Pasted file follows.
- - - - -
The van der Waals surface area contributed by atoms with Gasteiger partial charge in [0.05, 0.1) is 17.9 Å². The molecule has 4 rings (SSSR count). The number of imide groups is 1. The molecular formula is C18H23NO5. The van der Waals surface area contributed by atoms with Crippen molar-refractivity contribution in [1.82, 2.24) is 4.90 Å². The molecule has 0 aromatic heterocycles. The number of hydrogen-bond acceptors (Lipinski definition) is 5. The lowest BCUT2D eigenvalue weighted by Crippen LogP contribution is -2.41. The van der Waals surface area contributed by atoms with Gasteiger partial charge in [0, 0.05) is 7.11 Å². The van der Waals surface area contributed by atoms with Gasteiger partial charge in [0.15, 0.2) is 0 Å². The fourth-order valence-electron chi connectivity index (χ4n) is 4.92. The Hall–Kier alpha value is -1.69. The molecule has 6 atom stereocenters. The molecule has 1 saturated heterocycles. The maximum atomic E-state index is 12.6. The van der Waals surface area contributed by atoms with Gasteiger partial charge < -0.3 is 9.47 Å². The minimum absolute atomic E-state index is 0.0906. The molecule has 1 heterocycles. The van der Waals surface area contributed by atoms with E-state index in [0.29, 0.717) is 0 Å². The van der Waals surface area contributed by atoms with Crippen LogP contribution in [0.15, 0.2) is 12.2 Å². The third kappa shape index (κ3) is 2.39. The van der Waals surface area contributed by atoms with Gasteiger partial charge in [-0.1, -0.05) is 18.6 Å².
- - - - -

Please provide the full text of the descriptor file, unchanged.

The van der Waals surface area contributed by atoms with Gasteiger partial charge in [0.05, 0.1) is 17.9 Å². The molecule has 4 rings (SSSR count). The number of imide groups is 1. The molecular formula is C18H23NO5. The van der Waals surface area contributed by atoms with Crippen molar-refractivity contribution in [1.82, 2.24) is 4.90 Å². The molecule has 0 aromatic heterocycles. The number of hydrogen-bond acceptors (Lipinski definition) is 5. The lowest BCUT2D eigenvalue weighted by Crippen LogP contribution is -2.41. The van der Waals surface area contributed by atoms with Gasteiger partial charge in [0, 0.05) is 7.11 Å². The van der Waals surface area contributed by atoms with Gasteiger partial charge in [0.15, 0.2) is 0 Å². The fourth-order valence-electron chi connectivity index (χ4n) is 4.92. The Hall–Kier alpha value is -1.69. The molecule has 6 atom stereocenters. The molecule has 1 saturated heterocycles. The maximum atomic E-state index is 12.6. The van der Waals surface area contributed by atoms with Gasteiger partial charge < -0.3 is 9.47 Å². The minimum absolute atomic E-state index is 0.0906. The molecule has 1 heterocycles. The van der Waals surface area contributed by atoms with E-state index in [0.29, 0.717) is 0 Å². The van der Waals surface area contributed by atoms with Crippen LogP contribution in [0.15, 0.2) is 12.2 Å². The third kappa shape index (κ3) is 2.39. The van der Waals surface area contributed by atoms with Gasteiger partial charge in [-0.1, -0.05) is 18.6 Å².